Four Pathways to Joy

Four Pathways to Joy

Did you know that there are four independent brain circuits that influence lasting well-being? Think of them as the Beatles of brain health. While each circuit contributes beautifully on their own, when joined by the others they create magic together – broadening our everyday existence to include a wider and more vibrant range of experience.

The Fab Four

The first pathway to improving brain health is our ability to maintain positive states. This makes sense in that the ability to maintain positive states or positive emotions directly impact one’s ability to experience happiness.

The second circuit is responsible for our ability to recover from negative states. This is where it gets interesting, if not downright fascinating. Recall these are circuits are independent of each other. In other words, you can be doing good, solid work at maintaining positive states and trip down the rabbit hole of negative thinking.

The third circuit is our ability to focus and avoid mind-wandering. Of course, meditation comes quickly to mind as the ultimate way to hone this internal wiring. Whether you choose to focus on your breath, a mantra or formal analytical meditation, the ability to focus one’s attention is a fundamental part of health.

Lastly, the fourth and final circuit is our ability to be generous. Imagine, we have an entire brain circuit devoted to generosity. Is it any wonder, then, that our brains feel so good when we help others, or witness others being helped? Or why sappy movies make us cry? Our brains can’t get enough of these feel-good neurons.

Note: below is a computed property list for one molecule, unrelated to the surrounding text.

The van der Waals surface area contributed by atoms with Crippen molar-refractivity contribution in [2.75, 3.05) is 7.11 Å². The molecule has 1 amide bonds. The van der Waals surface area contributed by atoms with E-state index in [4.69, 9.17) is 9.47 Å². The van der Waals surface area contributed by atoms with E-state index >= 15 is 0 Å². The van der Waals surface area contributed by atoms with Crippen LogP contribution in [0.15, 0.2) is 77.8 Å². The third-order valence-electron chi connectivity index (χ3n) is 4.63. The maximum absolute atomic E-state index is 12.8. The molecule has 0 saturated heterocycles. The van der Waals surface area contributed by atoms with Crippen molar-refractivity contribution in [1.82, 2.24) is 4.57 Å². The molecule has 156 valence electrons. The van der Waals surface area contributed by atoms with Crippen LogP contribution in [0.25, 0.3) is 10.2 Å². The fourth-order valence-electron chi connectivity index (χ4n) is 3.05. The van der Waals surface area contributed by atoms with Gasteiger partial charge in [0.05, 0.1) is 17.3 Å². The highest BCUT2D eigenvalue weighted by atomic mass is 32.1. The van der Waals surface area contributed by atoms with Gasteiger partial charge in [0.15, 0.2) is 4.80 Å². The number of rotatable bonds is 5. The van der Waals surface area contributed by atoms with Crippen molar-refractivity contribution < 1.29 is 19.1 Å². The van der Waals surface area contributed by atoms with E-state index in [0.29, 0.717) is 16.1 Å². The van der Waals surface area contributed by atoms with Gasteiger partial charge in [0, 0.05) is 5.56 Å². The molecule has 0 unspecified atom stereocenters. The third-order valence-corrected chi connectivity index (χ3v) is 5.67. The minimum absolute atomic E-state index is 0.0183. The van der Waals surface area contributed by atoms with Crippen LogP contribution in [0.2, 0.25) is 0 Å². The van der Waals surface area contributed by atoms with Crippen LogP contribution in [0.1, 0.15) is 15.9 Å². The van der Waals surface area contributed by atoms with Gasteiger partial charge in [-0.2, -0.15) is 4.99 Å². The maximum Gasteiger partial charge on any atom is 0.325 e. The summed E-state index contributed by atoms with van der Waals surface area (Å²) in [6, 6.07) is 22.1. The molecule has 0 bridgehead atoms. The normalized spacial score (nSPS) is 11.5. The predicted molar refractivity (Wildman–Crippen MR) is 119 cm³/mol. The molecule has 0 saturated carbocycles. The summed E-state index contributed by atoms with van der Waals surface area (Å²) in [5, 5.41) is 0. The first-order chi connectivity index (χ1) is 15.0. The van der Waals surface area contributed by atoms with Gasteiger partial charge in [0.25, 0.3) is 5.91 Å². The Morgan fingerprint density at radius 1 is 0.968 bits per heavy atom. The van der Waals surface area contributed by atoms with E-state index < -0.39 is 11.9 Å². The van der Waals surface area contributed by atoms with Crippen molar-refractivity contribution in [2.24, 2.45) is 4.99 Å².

This naturally begs the question, “How do we do this?” It begins with acceptance. We are sensitive beings, wired to be caring and generous with one another. When we go against our nature, our body and soul lets us know. Yet the reality is that many people tend to be annoyed or quick to judge themselves. That’s the human in us! Once we accept that it’s a good thing to have emotions, feelings and reactions we can start the deeper work. But it all starts with accepting who we are.

Mental Immunity

The best answer on “how” comes from none other than His Holiness the Dalai Lama. We increase joy in our lives by developing “mental immunity.” The simplified definition is that we avoid destructive emotions and develop positive ones. He likens it to being sick. When our health is strong, viruses are less likely to impact us. When our overall health is weak, even a small virus can be dangerous.

Similarly, if our mental health is sound when stress inevitably comes our way we are quicker to recover. In the field, this is referred to as resilience. Conversely, if our mental is vulnerable our tolerance for small problems can bring much pain and suffering. Adding self-acceptance to the analogy, we can round it out by saying even if we eat well, exercise and get adequate rest we may still catch a cold. If so, don’t make it worse by blaming yourself for it.

Like physical health, building “mental immunity” is the longer road. It’s not a fast-acting pill. It develops over time. Through self-inquiry, body-based healing practices and meditation, we can learn to soothe our emotional reactivity and compassionately see patterns that cause us pain and suffering. This is the path of developing mental immunity.

Resilience doesn’t make our problems go away. As they saying goes, sh*t will happen. We cannot control the inevitability of these occurrences. But what can do, is still pretty good. By practicing increasing our mental immunity we discover more productive ways to work through the obstacles to joy and widen our window of tolerance for stress which makes room for greater peace, ease and contentment.

Share, Email or Print this...
Share on Facebook
Facebook
Tweet about this on Twitter
Twitter
Email this to someone
email
Print this page
Print


Leave a Reply

Your email address will not be published.